How do humans want causes to combine their effects? The role of analytically-defined causal invariance for generalizable causal knowledge

Jeffrey K. Bye, Pei Jung Chuang, Patricia W. Cheng

Research output: Contribution to journalArticlepeer-review

Abstract

The present paper reports two experiments (N = 232, 254) addressing the question: How do reasoners reconcile the desire to have useable (i.e., invariant) causal knowledge – knowledge that holds true when applied in new circumstances/contexts – with the reality that causes often interact with other causes present in the context? The experiments test two views of how reasoners learn and generalize potentially complex causal knowledge. Previous work has focused on reasoners’ ability to learn rules (functions) describing how pre-defined candidate causes combine, potentially interactively, to produce an outcome in a domain. This empirical-function-learning view predicts that participants would generalize an acquired combination rule based on similarity to stimuli they experienced in the domain. An alternative causal-invariance view goes beyond empirical learning: it allows for the possibility that one's current representation may not yield useable causal knowledge. This view posits that the human causal-induction process incorporates invariant knowledge as an aspiration, entailing that observed deviation from causal invariance when the knowledge is applied serves as a signal for a need to revise causal knowledge: Only invariance across contexts with potentially new causal factors justifies generalization across them. The invariance view therefore predicts that reasoners would revise their representation so that they have whole causes — potentially consisting of interacting components — that do not interact with each other, even when in their relevant experience all (pre-defined) causes interact. Across both experiments, our results favor the causal-invariance view: Participants generalize their empirically learned function (which may involve interactions) to new stimuli, but switch to the analytic causal-invariance function for both old and new stimuli at the level of the whole cause, indicating that how humans want causes to combine their effects shapes the knowledge they induce.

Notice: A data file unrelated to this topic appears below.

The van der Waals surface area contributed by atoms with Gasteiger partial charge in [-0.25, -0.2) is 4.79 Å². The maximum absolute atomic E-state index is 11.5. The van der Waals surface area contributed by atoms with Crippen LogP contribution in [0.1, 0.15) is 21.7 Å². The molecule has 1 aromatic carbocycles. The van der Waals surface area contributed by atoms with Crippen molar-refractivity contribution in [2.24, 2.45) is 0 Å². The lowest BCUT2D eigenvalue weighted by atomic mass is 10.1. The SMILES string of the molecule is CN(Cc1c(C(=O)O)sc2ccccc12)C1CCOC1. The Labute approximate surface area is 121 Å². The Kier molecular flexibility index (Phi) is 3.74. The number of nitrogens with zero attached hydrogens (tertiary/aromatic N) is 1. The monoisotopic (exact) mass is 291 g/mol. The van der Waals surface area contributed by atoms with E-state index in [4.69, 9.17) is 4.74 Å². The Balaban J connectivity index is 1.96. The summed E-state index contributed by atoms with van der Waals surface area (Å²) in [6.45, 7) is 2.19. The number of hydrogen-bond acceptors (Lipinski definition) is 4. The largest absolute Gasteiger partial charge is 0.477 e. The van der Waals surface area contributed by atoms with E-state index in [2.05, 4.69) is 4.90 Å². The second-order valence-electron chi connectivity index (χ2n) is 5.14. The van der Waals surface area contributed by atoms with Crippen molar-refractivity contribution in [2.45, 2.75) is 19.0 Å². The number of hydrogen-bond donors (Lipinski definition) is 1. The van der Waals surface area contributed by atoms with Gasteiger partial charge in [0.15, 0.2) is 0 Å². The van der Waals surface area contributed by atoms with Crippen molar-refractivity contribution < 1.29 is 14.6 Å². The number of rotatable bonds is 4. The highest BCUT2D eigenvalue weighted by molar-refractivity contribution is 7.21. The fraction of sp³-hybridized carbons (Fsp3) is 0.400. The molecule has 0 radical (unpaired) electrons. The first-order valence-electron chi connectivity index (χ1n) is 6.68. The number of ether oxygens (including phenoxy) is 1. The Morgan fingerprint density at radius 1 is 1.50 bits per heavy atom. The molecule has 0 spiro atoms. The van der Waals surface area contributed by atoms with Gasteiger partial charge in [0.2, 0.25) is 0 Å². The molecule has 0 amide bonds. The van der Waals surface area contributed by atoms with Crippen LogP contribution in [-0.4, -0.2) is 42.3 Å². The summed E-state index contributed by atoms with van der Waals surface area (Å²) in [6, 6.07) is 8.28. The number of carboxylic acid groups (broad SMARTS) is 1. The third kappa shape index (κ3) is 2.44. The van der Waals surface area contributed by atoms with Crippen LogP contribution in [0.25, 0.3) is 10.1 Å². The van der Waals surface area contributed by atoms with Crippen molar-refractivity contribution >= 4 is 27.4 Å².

Original languageEnglish (US)
Article number105303
JournalCognition
Volume230
DOIs
StatePublished - Jan 2023

Bibliographical note

Funding Information:
The research reported in this article was supported by AFOSR FA 9550-08-1-0489 . We thank Chris Carroll for helpful discussion, Marc Buehner and Michael Oaksford for thoughtful comments, and Adam Shapiro and Barrett Weislow for help with constructing experimental stimuli. Parts of this article have appeared in the Proceedings of the 44th Annual Conference of the Cognitive Science Society.

Funding Information:
The research reported in this article was supported by AFOSRFA 9550-08-1-0489. We thank Chris Carroll for helpful discussion, Marc Buehner and Michael Oaksford for thoughtful comments, and Adam Shapiro and Barrett Weislow for help with constructing experimental stimuli. Parts of this article have appeared in the Proceedings of the 44th Annual Conference of the Cognitive Science Society.

Publisher Copyright:
© 2022 Elsevier B.V.

Keywords

  • Analytic knowledge
  • Causal induction
  • Causal invariance
  • Empirical learning
  • Integration functions

PubMed: MeSH publication types

  • Journal Article

Fingerprint

Dive into the research topics of 'How do humans want causes to combine their effects? The role of analytically-defined causal invariance for generalizable causal knowledge'. Together they form a unique fingerprint.

Cite this